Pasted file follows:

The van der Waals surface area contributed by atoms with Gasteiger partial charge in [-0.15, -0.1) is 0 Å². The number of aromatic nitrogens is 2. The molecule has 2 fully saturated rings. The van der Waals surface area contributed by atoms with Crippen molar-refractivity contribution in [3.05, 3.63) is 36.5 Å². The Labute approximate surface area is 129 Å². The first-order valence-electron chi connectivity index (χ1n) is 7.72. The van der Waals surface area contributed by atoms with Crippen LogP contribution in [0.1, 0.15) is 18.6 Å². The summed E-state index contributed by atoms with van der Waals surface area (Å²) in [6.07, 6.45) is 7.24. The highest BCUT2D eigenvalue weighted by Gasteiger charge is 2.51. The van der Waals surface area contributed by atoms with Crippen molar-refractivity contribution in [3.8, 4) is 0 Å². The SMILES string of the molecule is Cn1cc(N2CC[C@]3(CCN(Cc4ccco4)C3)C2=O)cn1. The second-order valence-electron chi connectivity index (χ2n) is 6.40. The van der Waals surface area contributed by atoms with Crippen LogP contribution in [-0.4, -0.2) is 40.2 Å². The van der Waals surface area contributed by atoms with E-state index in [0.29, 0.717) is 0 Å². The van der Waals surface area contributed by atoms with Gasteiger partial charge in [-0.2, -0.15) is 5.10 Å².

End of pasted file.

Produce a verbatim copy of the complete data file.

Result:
The van der Waals surface area contributed by atoms with Gasteiger partial charge in [-0.15, -0.1) is 0 Å². The number of aromatic nitrogens is 2. The molecule has 2 fully saturated rings. The van der Waals surface area contributed by atoms with Crippen molar-refractivity contribution in [3.05, 3.63) is 36.5 Å². The Labute approximate surface area is 129 Å². The first-order valence-electron chi connectivity index (χ1n) is 7.72. The van der Waals surface area contributed by atoms with Crippen LogP contribution in [0.1, 0.15) is 18.6 Å². The summed E-state index contributed by atoms with van der Waals surface area (Å²) in [6.07, 6.45) is 7.24. The highest BCUT2D eigenvalue weighted by Gasteiger charge is 2.51. The van der Waals surface area contributed by atoms with Crippen molar-refractivity contribution in [3.8, 4) is 0 Å². The SMILES string of the molecule is Cn1cc(N2CC[C@]3(CCN(Cc4ccco4)C3)C2=O)cn1. The second-order valence-electron chi connectivity index (χ2n) is 6.40. The van der Waals surface area contributed by atoms with Crippen LogP contribution in [-0.4, -0.2) is 40.2 Å². The van der Waals surface area contributed by atoms with E-state index in [0.29, 0.717) is 0 Å². The van der Waals surface area contributed by atoms with Gasteiger partial charge in [-0.2, -0.15) is 5.10 Å².